What is the electrical potential at point P?

  • Thread starter ikihi
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  • #1
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Homework Statement



Three point charges of +6.00 μC, +4.00 [/B]μC, and +6.00 μC are placed along the x-axis 0.200 m above the +4.00 μC charge as shown in the figure below. What is the electrical potential at point P (relative to infinity) due to these charges?

Diagram:

https://pbs.twimg.com/media/C6cPxGfU0AA9QMB.jpg:large [Broken]

Homework Equations



Vp = V1 + V2 + V3
Vp= ##\frac {kQ} {r^2}## + ##\frac {kQ} {r^2}## + ##\frac {kQ} {r^2}##

The Attempt at a Solution



Vp= ##\frac {kQ} {r^2}## + ##\frac {kQ} {r^2}## + ##\frac {kQ} {r^2}##

Vp= 8.99 x109 ⋅ 6 x 10-6 / 0.2832 + 8.99 x109 ⋅ 4.00 x 10-6 / 0.2002 + 8.99 x109 ⋅ 6 x 10-6 / 0.2832

Vp = 2.24 × 106 V
 
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Answers and Replies

  • #2
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Your potential Energy defition is wrong It cannot be ##V_p=\frac {kQ} {r^2}##.Think about it.
 
  • #3
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Your potential Energy definition is wrong It cannot be ##V_p=\frac {kQ} {r^2}##.Think about it.

I'm not sure what other equation it would be. This is electrical potential (voltage). I know there are 3 charges and there is a distance r for each of them to the point P.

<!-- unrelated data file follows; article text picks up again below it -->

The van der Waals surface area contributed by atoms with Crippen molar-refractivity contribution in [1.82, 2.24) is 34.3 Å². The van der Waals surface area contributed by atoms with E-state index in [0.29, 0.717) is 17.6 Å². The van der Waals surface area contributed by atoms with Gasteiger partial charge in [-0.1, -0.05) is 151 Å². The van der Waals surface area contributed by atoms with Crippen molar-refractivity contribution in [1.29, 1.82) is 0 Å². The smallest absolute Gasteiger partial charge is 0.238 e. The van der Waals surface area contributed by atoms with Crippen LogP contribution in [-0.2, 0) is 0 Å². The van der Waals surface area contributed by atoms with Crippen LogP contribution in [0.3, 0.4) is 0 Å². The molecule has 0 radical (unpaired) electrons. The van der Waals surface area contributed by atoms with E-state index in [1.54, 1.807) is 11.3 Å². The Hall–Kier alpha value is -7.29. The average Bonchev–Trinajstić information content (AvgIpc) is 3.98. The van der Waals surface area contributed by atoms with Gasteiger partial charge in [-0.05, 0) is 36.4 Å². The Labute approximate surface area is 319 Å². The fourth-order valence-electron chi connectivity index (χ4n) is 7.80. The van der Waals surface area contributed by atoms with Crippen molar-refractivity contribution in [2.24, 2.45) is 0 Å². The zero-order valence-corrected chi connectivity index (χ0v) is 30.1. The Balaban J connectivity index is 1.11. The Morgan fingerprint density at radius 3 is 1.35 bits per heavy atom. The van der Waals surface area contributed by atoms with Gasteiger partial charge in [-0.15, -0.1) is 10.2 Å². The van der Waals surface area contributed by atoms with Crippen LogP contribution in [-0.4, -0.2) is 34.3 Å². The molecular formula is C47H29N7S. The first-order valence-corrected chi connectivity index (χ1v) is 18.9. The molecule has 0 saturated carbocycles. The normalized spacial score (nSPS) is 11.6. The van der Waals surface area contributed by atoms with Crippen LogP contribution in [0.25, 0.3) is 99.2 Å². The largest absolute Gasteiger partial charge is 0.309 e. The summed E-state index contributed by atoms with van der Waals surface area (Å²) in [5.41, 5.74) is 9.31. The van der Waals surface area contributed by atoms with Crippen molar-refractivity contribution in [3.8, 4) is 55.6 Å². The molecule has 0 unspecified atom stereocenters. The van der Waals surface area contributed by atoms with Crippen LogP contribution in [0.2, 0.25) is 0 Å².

• #4
haruspex
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I'm not sure what other equation it would be. This is electrical potential (voltage). I know there are 3 charges and there is a distance r for each of them to the point P.
You are confusing it with the formula for the field. Your equation is dimensionally wrong.
 
  • #5
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You are confusing it with the formula for the field. Your equation is dimensionally wrong.

Oh okay I see my error. I squared the r, when it shouldn't be.
 
  • #6
haruspex
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Oh okay I see my error. I squared the r, when it shouldn't be.
Right.
Do you get the right answer now, or can't you tell yet?
 
  • #7
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Right.
Do you get the right answer now, or can't you tell yet?

Yes I got the right answer. Thanks.
 

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